one or more Cielo,
immunoglobulins,
much less common. particularly IgG and frequently IgM. MPGN-I has a recognized
Co
association with chronic hepatitis C infection and
OS 214 Renal Dr. Teresita Tuazon
Pathology of Glomerular Diseases Exam # 1

Clinical Features
• Clinical onset of disease usually abrupt
• Severe oliguria or anuria common at initial
examination
• Course is aggressive if without treatment
Robbins book notes
Rapidly progressive glomerulonephritis (RPGN) is a syndrome
associated with severe glomerular injury and does not denote a
specific etiologic form of glomerulonephritis. It is characterized
clinically by rapid and progressive loss of renal function
associated with severe oliguria and (if untreated) death from
renal failure within weeks to months. Regardless of the cause,
the histologic picture is characterized by the presence of
crescents in most of the glomeruli (crescentic
glomerulonephritis). These are produced in part by proliferation
of the parietal epithelial cells and Bowman capsule and in part
by infiltration of monocytes and macrophages.
RPGN may be caused by a number of different diseases, some
restricted to the kidney and others systemic. Although no single
mechanism can explain all cases, there is little doubt that in
most cases the glomerular injury is immunologically mediated.
Thus, a practical classification divides RPGN into three groups
on the basis of immunologic findings. In each group, the
disease may be associated with a known disorder or it may be
idiopathic.

Notes from http://path.upmc.edu/cases/case148/dx.html


Crescentic glomerulonephritis or rapidly progressive
glomerulonephritis (RPGN) is a term given to a diverse group of
diseases which all have cresents present within the glomerular
tuft. These include primary or renal limited (so-called idiopathic)
Figure 48. The alternative complement pathway. Note that crescentic glomerulonephritis, anti-glomerular basment
C3NeF, present in the serum of patients with membrane (anti-GBM) antibody diseases, and systemic
membranoproliferative glomerulonephritis, acts at the disorders. Considered within the entire clinical spectrum of
same step as properdin, serving to stabilize the alternative renal disease, RPGN produces the most rapidly progressive
pathway C3 convertase, thus enhancing C3 breakdown and destructive of glomerular diseases which in the most
and causing hypocomplementemia. severe forms proceeds inexorably to renal failure if not treated
aggressively and early. Fortunately, RPGN accounts for only 2
to 7% of renal biopsies, with a disproportionately large
percentage of these patients progressing to end stage renal
MPGN Type III disease.
• with prominent subepithelial electron dense RPGN is categorized based on the biopsy immunofluorescence
deposits (Burkholder) pattern into three groups: RPGN Type I (20%), RPGN Type II
• with complex disruptions of the basement (40%), and RPGN Type III (40%) (Table 3). RPGN types I and II
membrane (Strife & Anders), focal and segmental have greater than 2+ (on a 4+ scale) immunofluorescence
gloerular hyalin deposits, and infiltration by foamy staining intensity with linear and granular staining patterns,
macrophages respectively. RPGN Type III or pauci-immune type has weak or
no demonstrable immunoglobulin / complement deposition,
Robbins book notes corresponding to an immunofluorescence staining intensity of <
Rare variants (type III) segregated because they exhibit both 2+.
subendothelial and subepithelial deposits are associated with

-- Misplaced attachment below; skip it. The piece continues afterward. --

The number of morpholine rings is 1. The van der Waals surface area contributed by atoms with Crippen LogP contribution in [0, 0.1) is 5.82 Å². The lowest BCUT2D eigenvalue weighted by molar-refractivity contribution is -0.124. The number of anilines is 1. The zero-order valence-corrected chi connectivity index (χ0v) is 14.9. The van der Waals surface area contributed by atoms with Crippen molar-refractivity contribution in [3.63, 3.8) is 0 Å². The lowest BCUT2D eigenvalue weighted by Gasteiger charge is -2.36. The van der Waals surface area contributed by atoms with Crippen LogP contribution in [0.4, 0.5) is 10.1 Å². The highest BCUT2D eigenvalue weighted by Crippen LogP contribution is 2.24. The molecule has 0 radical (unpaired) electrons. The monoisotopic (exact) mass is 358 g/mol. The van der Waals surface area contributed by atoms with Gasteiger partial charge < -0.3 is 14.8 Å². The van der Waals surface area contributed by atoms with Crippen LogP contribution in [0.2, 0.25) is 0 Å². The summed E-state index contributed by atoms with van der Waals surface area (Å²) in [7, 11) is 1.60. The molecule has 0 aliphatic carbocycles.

GBM disruption and reduplication.
Acute Renal Failure Table 1. Three Types of RPGN Based on
Immunofluorescence Pattern
• Creatinine increases rapidly over a few days
• Oliguria/anuria frequent
• Etiologies:
 Pre-renal
 Renal
 Post-renal

Robbins book notes


Acute renal failure is dominated by oliguria or anuria (no urine
flow), with recent onset of azotemia*. It can result from
glomerular (e.g., crescentic glomerulonephritis), interstitial, and
vascular injury or acute tubular necrosis.
*Azotemia is a biochemical abnormality that refers to an
elevation of the blood urea nitrogen (BUN) and creatinine
levels and is related largely to a decreased glomerular filtration
rate (GFR). Azotemia is produced by many renal disorders, but
it also arises from extrarenal disorders. Prerenal azotemia is
encountered when there is hypoperfusion of the kidneys (e.g.,
in hemorrhage, shock, volume depletion, and congestive heart
failure) that impairs renal function in the absence of
parenchymal damage.

Crescentic Glomerulonephritis/Rapidly Progressive


Glomerulonephritis (RPGN)

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Canoy, Carasco, Cielo,
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OS 214 Renal Dr. Teresita Tuazon
Pathology of Glomerular Diseases Exam # 1

Light Microscopy
• Over 50% of glomeruli with crescents.
• Look at the most preserved glomeruli for tuft
hypercellularity

Figure 49. Collapsed glomerular tufts and crescent-


shaped mass of proliferating cells and leukocytes internal
to the Bowman capsule.

Robbins book notes


Type I RPGN is best remembered as anti-GBM disease and
hence is characterized by linear deposits of IgG and, in many
cases, C3 in the GBM, as previously described. In some of
these patients, the anti-GBM antibodies cross-react with
pulmonary alveolar basement membranes to produce the
clinical picture of pulmonary hemorrhages associated with renal
failure (Goodpasture syndrome). The Goodpasture antigen, as
noted, resides in the noncollagenous portion of the alpha3
chain of collagen type IV. What triggers the formation of these
Figure 50. is unclear in most patients. Exposure to viruses or
antibodies
hydrocarbon solvents (found in paints and dyes) has been
implicated in some patients, as have various drugs and
Immunoflourescence
cancers. Cigarette smoking appears to play a permissive role,
• most
since RPGN Typewho
patients 1 - Linear
developimmunoflourescence
pulmonary hemorrhage are
smokers. There o is 20%